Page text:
It shows in movies like this. As we start to see more “trans” stories for lack of a better word popping up in popular culture, and I’m specifically talking about those written by non-trans folks the preoccupation with genitalia is foundational.

Which brings me back to the title. I don’t hate my penis. I have a far worse opinion of my voice, or my facial hair then of my penis. Nobody sees my penis, it’s just there. I’m upset about not being able to be pregnant far more then having a penis bothers me. Because fundamentally genitals are parts of us that procreate children. I’m sad that I can’t carry a child, I’m not mad that I have a penis. Let me explain.

Being trans comes with complicated emotions, much like being cis, but I’m going to focus on the trans thing right now. I am remorseful that I didn’t get the chance to grow up the person I wanted to be. I grew up not in control of who I was, because I knew who I was on the inside differed too far from the norm to feel safe and accepted enough to be who I was.

So most of my milestones are warped by this, in the pictures of me growing up, I see a little boy growing into a young man. That makes me sad. That fills me with remorse, knowing that the life and person I wanted to be was not the life I lived.

In none of those pictures do I see someone with a penis, I just see me. subtly terrified and trying to survive. Just trying to make it through long enough to someday be myself.

I wore a suit at my wedding, my wife knew I was trans but it wasn’t broadly known, and I love my wife. I wanted to make that commitment to her. I wanted to be able to publicly declare my love for the woman of my dreams. I didn’t know what path my transition would take, It would be nearly a year later before I’d meet with an endocrinologist to start hormone therapy, which was in and of itself a surprise even as it happened.

I don’t look at my wedding pictures, I don’t have them in my office, I don’t have them in my house. It was an incredible day, and an incredible moment in my life. and I hate seeing pictures of it.

And my penis was no where to be seen.

Being trans is often about what you lose, because in so many unfortunate ways you lose yourself. When you talk about childhood development you talk about milestones, and everyone needs to reach these milestones before you can move on. So when you go through some of them wrong, you continue on, because you’re a functioning person. Yet there’s a haunting that echoes through your life. All of your memories, your relationships, your achievements before you transition are touched by the fact you weren’t authentically yourself.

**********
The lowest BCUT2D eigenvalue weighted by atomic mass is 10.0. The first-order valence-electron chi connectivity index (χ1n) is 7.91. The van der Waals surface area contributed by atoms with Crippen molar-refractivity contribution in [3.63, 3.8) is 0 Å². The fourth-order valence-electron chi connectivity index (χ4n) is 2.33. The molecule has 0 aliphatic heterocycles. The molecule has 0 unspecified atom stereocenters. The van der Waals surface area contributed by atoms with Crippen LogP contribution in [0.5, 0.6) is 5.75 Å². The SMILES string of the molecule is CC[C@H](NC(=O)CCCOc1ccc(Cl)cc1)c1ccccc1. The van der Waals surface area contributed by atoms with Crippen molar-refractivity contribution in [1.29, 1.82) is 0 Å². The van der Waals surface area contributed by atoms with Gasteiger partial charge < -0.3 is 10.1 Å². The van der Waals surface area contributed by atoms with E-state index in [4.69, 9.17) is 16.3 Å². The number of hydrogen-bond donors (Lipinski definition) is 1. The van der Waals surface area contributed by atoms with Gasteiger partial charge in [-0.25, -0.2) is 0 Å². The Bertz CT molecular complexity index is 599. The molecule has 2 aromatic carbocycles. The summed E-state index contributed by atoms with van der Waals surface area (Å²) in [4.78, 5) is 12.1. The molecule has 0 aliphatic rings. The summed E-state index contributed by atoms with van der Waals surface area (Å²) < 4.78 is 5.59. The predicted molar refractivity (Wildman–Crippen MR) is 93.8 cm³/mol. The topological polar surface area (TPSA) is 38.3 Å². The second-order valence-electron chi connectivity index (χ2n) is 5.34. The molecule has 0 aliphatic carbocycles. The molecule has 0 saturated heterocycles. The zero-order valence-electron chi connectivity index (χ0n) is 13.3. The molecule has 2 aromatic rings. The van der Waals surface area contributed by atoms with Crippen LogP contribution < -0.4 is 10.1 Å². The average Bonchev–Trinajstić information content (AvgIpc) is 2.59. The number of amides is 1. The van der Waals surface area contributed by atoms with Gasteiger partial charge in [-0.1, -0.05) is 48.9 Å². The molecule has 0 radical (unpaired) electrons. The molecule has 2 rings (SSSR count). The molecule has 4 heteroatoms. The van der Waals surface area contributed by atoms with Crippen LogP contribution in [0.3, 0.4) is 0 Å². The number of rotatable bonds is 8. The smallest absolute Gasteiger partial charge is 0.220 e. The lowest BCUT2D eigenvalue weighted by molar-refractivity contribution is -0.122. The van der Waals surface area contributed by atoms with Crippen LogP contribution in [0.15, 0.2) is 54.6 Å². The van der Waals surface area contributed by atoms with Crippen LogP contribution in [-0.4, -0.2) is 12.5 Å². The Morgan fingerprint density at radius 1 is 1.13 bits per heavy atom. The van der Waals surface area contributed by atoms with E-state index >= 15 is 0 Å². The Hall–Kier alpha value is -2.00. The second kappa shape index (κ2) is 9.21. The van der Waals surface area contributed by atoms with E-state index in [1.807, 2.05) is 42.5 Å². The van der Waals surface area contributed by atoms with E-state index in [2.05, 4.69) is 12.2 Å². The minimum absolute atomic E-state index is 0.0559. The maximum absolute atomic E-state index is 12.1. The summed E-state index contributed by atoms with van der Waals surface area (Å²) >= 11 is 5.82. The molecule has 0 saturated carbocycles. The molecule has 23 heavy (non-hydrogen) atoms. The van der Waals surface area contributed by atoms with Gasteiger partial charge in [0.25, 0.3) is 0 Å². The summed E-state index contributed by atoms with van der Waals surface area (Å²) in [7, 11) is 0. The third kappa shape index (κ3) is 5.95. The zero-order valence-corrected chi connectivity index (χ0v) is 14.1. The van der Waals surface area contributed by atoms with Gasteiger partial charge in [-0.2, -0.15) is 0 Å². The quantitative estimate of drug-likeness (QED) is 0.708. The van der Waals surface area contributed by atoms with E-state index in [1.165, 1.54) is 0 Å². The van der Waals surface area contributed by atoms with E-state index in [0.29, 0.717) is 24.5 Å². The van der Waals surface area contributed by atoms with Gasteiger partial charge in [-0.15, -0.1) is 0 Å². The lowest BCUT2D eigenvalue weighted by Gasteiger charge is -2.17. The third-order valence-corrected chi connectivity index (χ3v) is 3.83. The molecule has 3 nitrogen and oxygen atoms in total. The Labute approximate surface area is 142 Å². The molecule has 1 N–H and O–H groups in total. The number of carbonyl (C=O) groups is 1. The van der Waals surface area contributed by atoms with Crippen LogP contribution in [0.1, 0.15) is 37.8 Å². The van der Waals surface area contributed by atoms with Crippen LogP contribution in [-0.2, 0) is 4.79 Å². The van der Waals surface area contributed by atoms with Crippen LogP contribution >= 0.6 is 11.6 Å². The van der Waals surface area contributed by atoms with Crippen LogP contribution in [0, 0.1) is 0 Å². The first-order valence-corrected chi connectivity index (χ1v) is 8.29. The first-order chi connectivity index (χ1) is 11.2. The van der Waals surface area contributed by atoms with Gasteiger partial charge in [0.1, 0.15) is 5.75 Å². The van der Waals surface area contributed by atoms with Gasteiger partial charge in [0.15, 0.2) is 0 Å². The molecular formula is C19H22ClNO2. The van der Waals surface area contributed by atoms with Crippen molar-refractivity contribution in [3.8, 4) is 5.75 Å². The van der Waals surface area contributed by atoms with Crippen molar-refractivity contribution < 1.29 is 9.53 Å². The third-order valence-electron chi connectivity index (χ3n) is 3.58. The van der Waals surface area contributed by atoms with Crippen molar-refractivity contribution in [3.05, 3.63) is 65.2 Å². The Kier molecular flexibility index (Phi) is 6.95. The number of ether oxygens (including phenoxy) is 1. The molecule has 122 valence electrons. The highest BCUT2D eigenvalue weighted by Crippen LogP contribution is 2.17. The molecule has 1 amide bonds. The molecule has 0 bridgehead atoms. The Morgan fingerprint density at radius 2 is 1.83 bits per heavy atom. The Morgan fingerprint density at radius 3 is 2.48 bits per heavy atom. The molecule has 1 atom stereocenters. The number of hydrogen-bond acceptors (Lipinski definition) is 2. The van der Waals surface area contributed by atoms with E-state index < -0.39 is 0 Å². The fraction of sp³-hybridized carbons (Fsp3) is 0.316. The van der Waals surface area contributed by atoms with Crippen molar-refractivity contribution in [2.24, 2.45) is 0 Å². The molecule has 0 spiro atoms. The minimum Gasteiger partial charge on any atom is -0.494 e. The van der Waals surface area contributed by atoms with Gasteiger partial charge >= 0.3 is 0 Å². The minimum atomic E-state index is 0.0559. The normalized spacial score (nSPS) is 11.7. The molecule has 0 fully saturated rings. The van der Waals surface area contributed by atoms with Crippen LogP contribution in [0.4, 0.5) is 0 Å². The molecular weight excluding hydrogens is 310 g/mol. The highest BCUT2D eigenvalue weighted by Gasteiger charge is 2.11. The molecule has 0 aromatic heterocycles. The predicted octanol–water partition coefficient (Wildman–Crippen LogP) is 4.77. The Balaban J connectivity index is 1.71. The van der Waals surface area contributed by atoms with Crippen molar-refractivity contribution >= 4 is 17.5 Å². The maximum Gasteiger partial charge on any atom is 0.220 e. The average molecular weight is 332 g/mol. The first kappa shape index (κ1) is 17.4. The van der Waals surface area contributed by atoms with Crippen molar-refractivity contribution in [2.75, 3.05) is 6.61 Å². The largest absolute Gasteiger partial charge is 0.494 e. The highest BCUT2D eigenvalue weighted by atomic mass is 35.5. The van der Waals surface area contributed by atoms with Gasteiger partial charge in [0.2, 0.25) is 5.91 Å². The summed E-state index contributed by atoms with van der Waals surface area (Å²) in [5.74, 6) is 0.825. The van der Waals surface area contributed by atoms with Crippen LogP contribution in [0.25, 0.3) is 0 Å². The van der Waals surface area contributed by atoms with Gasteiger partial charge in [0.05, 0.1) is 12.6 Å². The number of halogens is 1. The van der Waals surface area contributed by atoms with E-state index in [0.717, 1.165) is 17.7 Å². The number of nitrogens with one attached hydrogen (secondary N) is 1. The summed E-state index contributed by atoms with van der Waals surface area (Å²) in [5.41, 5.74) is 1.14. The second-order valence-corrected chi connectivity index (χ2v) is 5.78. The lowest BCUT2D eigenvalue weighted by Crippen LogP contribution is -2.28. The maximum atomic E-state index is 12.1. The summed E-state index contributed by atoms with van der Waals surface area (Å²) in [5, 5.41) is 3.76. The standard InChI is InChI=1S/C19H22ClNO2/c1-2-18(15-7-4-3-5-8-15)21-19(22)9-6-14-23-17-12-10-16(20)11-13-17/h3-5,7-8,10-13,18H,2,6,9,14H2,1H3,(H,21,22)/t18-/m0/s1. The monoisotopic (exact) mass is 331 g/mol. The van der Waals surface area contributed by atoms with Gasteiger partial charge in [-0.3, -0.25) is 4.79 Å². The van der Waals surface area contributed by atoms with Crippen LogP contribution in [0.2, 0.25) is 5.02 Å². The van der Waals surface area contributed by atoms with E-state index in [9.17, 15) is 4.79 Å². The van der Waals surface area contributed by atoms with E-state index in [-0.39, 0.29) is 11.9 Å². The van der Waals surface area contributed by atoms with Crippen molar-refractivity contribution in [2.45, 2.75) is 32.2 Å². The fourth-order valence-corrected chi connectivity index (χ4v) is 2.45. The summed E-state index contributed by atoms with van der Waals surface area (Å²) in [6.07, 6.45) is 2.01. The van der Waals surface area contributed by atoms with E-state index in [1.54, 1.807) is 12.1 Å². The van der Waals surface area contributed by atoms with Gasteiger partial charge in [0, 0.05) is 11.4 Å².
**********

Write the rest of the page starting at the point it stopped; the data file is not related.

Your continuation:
These are what make me sad. These are the things that I’ve lost. As I live my life, and I’m still working towards a place of safety and comfort with who I am. I continue to progress and mark milestones. and I am saddened that I didn’t get to share who I was with everyone as I go.

Gender dysphoria is complicated, much like people are. Some days I’m fine and I live my life, and other times I feel the stubble on my face and I’m sickened by it. It’s a complex and difficult feeling to understand and deal with. Often times its quiet, and takes prompting to roar into life, though that might just be from the years of repression.

There are many things that make me trans, and there are many things that make me upset, but also give me great strength and wisdom. I have never hated my penis though, it’s part of me for better or worse. I might not like what it represents or what its meant to my life. but I’m a complicated person I don’t have a single focal point that defines my experience.

If you want to tell a story about a trans person, talk about the inner conflict, the mixed emotions, the fight to stay sane as the world forces you into a box you don’t fit into. The doubt and the fear. The life defining, and changing decisions. There are plenty of interesting perspectives to show and fascinating stories to be told about the experiences and lives of trans people. To focus on such a small facet, and frankly a not particularly interesting one is shallow and mundane and best, and harmful at worst.

To anyone who might read this and is in a creative position to tell stories. Don’t tell the story of a cis person trying to understand being trans. Show the awakening and joys and sorrows and the highs and lows of that journey. Your storytelling will be better and you’ll give voice to a human experience that is not commonly shared.